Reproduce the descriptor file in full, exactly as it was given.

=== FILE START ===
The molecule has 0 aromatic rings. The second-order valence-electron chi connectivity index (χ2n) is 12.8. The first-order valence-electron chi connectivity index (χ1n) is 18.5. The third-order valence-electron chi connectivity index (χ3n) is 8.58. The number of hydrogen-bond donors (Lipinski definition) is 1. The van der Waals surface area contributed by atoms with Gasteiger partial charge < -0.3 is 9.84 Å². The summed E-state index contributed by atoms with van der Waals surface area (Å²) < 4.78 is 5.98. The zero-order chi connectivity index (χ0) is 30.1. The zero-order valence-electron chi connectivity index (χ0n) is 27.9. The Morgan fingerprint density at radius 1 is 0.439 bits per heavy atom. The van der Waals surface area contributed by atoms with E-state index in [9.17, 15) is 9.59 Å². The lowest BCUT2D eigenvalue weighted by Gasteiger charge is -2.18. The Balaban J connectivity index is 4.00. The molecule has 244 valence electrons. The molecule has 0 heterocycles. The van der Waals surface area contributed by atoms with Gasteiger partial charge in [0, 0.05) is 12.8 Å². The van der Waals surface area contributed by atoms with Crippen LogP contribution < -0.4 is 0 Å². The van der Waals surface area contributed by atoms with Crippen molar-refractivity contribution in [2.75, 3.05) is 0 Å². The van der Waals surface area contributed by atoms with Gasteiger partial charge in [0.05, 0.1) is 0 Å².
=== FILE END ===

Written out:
The molecule has 0 aromatic rings. The second-order valence-electron chi connectivity index (χ2n) is 12.8. The first-order valence-electron chi connectivity index (χ1n) is 18.5. The third-order valence-electron chi connectivity index (χ3n) is 8.58. The number of hydrogen-bond donors (Lipinski definition) is 1. The van der Waals surface area contributed by atoms with Gasteiger partial charge < -0.3 is 9.84 Å². The summed E-state index contributed by atoms with van der Waals surface area (Å²) < 4.78 is 5.98. The zero-order chi connectivity index (χ0) is 30.1. The zero-order valence-electron chi connectivity index (χ0n) is 27.9. The Morgan fingerprint density at radius 1 is 0.439 bits per heavy atom. The van der Waals surface area contributed by atoms with E-state index in [9.17, 15) is 9.59 Å². The lowest BCUT2D eigenvalue weighted by Gasteiger charge is -2.18. The Balaban J connectivity index is 4.00. The molecule has 244 valence electrons. The molecule has 0 heterocycles. The van der Waals surface area contributed by atoms with Gasteiger partial charge in [0, 0.05) is 12.8 Å². The van der Waals surface area contributed by atoms with Crippen LogP contribution < -0.4 is 0 Å². The van der Waals surface area contributed by atoms with Crippen molar-refractivity contribution in [2.75, 3.05) is 0 Å². The van der Waals surface area contributed by atoms with Gasteiger partial charge in [0.05, 0.1) is 0 Å².